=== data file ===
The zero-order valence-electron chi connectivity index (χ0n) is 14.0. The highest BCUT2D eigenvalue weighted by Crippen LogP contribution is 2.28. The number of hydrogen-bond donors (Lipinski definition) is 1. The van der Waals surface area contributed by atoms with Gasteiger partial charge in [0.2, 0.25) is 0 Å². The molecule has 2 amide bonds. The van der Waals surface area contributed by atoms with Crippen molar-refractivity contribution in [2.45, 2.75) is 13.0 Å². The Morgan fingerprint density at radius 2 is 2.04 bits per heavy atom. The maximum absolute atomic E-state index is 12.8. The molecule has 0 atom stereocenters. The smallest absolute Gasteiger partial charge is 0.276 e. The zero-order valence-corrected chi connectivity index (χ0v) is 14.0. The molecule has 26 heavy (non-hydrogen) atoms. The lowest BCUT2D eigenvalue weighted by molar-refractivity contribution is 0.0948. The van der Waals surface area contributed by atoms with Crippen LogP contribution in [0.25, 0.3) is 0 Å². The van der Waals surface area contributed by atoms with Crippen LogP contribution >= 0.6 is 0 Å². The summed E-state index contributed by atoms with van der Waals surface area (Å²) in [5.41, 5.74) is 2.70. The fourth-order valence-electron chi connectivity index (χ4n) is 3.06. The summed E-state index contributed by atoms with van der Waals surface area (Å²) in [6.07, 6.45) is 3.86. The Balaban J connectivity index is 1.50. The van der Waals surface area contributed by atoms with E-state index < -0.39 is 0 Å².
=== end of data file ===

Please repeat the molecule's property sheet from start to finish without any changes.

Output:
The zero-order valence-electron chi connectivity index (χ0n) is 14.0. The highest BCUT2D eigenvalue weighted by Crippen LogP contribution is 2.28. The number of hydrogen-bond donors (Lipinski definition) is 1. The van der Waals surface area contributed by atoms with Gasteiger partial charge in [0.2, 0.25) is 0 Å². The molecule has 2 amide bonds. The van der Waals surface area contributed by atoms with Crippen molar-refractivity contribution in [2.45, 2.75) is 13.0 Å². The Morgan fingerprint density at radius 2 is 2.04 bits per heavy atom. The maximum absolute atomic E-state index is 12.8. The molecule has 0 atom stereocenters. The smallest absolute Gasteiger partial charge is 0.276 e. The zero-order valence-corrected chi connectivity index (χ0v) is 14.0. The molecule has 26 heavy (non-hydrogen) atoms. The lowest BCUT2D eigenvalue weighted by molar-refractivity contribution is 0.0948. The van der Waals surface area contributed by atoms with Crippen LogP contribution in [0.25, 0.3) is 0 Å². The van der Waals surface area contributed by atoms with Crippen LogP contribution >= 0.6 is 0 Å². The summed E-state index contributed by atoms with van der Waals surface area (Å²) in [5.41, 5.74) is 2.70. The fourth-order valence-electron chi connectivity index (χ4n) is 3.06. The summed E-state index contributed by atoms with van der Waals surface area (Å²) in [6.07, 6.45) is 3.86. The Balaban J connectivity index is 1.50. The van der Waals surface area contributed by atoms with E-state index < -0.39 is 0 Å².